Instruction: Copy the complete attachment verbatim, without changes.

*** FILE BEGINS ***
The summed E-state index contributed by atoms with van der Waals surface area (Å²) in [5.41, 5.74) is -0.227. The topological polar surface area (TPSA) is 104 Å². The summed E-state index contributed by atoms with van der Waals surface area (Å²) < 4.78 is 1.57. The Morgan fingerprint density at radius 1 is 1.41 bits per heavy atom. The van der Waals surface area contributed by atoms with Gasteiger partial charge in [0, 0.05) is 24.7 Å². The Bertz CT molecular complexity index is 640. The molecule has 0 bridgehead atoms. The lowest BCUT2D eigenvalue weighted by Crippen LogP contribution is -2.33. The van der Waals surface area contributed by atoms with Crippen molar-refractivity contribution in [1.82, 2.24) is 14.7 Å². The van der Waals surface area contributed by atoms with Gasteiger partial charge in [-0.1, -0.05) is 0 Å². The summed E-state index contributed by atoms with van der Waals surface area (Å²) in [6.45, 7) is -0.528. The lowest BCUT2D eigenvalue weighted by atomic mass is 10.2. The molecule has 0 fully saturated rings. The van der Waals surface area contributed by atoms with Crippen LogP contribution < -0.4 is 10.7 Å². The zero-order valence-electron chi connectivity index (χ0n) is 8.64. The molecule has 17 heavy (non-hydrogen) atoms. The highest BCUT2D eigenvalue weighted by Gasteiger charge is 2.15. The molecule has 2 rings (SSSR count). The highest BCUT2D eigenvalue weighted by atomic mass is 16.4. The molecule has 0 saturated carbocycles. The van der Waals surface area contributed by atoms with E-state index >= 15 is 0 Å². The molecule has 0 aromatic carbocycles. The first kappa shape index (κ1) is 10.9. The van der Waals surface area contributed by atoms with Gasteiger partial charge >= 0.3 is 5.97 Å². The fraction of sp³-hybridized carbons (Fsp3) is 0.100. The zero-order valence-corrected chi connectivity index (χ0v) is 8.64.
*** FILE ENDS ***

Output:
The summed E-state index contributed by atoms with van der Waals surface area (Å²) in [5.41, 5.74) is -0.227. The topological polar surface area (TPSA) is 104 Å². The summed E-state index contributed by atoms with van der Waals surface area (Å²) < 4.78 is 1.57. The Morgan fingerprint density at radius 1 is 1.41 bits per heavy atom. The van der Waals surface area contributed by atoms with Gasteiger partial charge in [0, 0.05) is 24.7 Å². The Bertz CT molecular complexity index is 640. The molecule has 0 bridgehead atoms. The lowest BCUT2D eigenvalue weighted by Crippen LogP contribution is -2.33. The van der Waals surface area contributed by atoms with Crippen molar-refractivity contribution in [1.82, 2.24) is 14.7 Å². The van der Waals surface area contributed by atoms with Gasteiger partial charge in [-0.1, -0.05) is 0 Å². The summed E-state index contributed by atoms with van der Waals surface area (Å²) in [6.45, 7) is -0.528. The lowest BCUT2D eigenvalue weighted by atomic mass is 10.2. The molecule has 0 fully saturated rings. The van der Waals surface area contributed by atoms with Crippen LogP contribution < -0.4 is 10.7 Å². The zero-order valence-electron chi connectivity index (χ0n) is 8.64. The molecule has 17 heavy (non-hydrogen) atoms. The highest BCUT2D eigenvalue weighted by Gasteiger charge is 2.15. The molecule has 2 rings (SSSR count). The highest BCUT2D eigenvalue weighted by atomic mass is 16.4. The molecule has 0 saturated carbocycles. The van der Waals surface area contributed by atoms with E-state index >= 15 is 0 Å². The molecule has 0 aromatic carbocycles. The first kappa shape index (κ1) is 10.9. The van der Waals surface area contributed by atoms with Gasteiger partial charge >= 0.3 is 5.97 Å². The fraction of sp³-hybridized carbons (Fsp3) is 0.100. The zero-order valence-corrected chi connectivity index (χ0v) is 8.64.